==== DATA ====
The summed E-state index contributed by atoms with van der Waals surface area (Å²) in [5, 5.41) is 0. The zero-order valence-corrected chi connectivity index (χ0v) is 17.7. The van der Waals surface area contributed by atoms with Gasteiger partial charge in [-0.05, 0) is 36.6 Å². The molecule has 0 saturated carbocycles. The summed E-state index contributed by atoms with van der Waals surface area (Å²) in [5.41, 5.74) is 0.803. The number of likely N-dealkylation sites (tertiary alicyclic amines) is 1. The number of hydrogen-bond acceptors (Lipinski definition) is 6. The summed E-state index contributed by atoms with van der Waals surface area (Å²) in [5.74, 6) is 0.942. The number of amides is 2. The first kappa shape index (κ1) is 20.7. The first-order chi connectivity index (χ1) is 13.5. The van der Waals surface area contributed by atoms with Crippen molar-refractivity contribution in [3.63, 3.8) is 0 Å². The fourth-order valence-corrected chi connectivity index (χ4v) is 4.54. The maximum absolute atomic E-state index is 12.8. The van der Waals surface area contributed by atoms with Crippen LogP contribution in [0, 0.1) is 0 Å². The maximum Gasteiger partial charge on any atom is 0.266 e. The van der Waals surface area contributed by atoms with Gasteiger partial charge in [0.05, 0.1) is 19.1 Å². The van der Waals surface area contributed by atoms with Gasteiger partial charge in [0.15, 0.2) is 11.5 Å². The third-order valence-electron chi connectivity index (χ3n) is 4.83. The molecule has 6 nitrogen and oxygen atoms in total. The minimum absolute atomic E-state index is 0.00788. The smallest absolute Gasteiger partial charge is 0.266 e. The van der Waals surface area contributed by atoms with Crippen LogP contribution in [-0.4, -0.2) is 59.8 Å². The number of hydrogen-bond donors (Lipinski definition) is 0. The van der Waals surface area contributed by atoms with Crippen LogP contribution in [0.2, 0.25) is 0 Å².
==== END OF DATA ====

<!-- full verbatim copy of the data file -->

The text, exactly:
The summed E-state index contributed by atoms with van der Waals surface area (Å²) in [5, 5.41) is 0. The zero-order valence-corrected chi connectivity index (χ0v) is 17.7. The van der Waals surface area contributed by atoms with Gasteiger partial charge in [-0.05, 0) is 36.6 Å². The molecule has 0 saturated carbocycles. The summed E-state index contributed by atoms with van der Waals surface area (Å²) in [5.41, 5.74) is 0.803. The number of likely N-dealkylation sites (tertiary alicyclic amines) is 1. The number of hydrogen-bond acceptors (Lipinski definition) is 6. The summed E-state index contributed by atoms with van der Waals surface area (Å²) in [5.74, 6) is 0.942. The number of amides is 2. The first kappa shape index (κ1) is 20.7. The first-order chi connectivity index (χ1) is 13.5. The van der Waals surface area contributed by atoms with Crippen molar-refractivity contribution in [3.63, 3.8) is 0 Å². The fourth-order valence-corrected chi connectivity index (χ4v) is 4.54. The maximum absolute atomic E-state index is 12.8. The van der Waals surface area contributed by atoms with Crippen LogP contribution in [0, 0.1) is 0 Å². The maximum Gasteiger partial charge on any atom is 0.266 e. The van der Waals surface area contributed by atoms with Gasteiger partial charge in [0.05, 0.1) is 19.1 Å². The van der Waals surface area contributed by atoms with Gasteiger partial charge in [0.15, 0.2) is 11.5 Å². The third-order valence-electron chi connectivity index (χ3n) is 4.83. The molecule has 6 nitrogen and oxygen atoms in total. The minimum absolute atomic E-state index is 0.00788. The smallest absolute Gasteiger partial charge is 0.266 e. The van der Waals surface area contributed by atoms with Crippen LogP contribution in [-0.4, -0.2) is 59.8 Å². The number of hydrogen-bond donors (Lipinski definition) is 0. The van der Waals surface area contributed by atoms with Crippen LogP contribution in [0.2, 0.25) is 0 Å².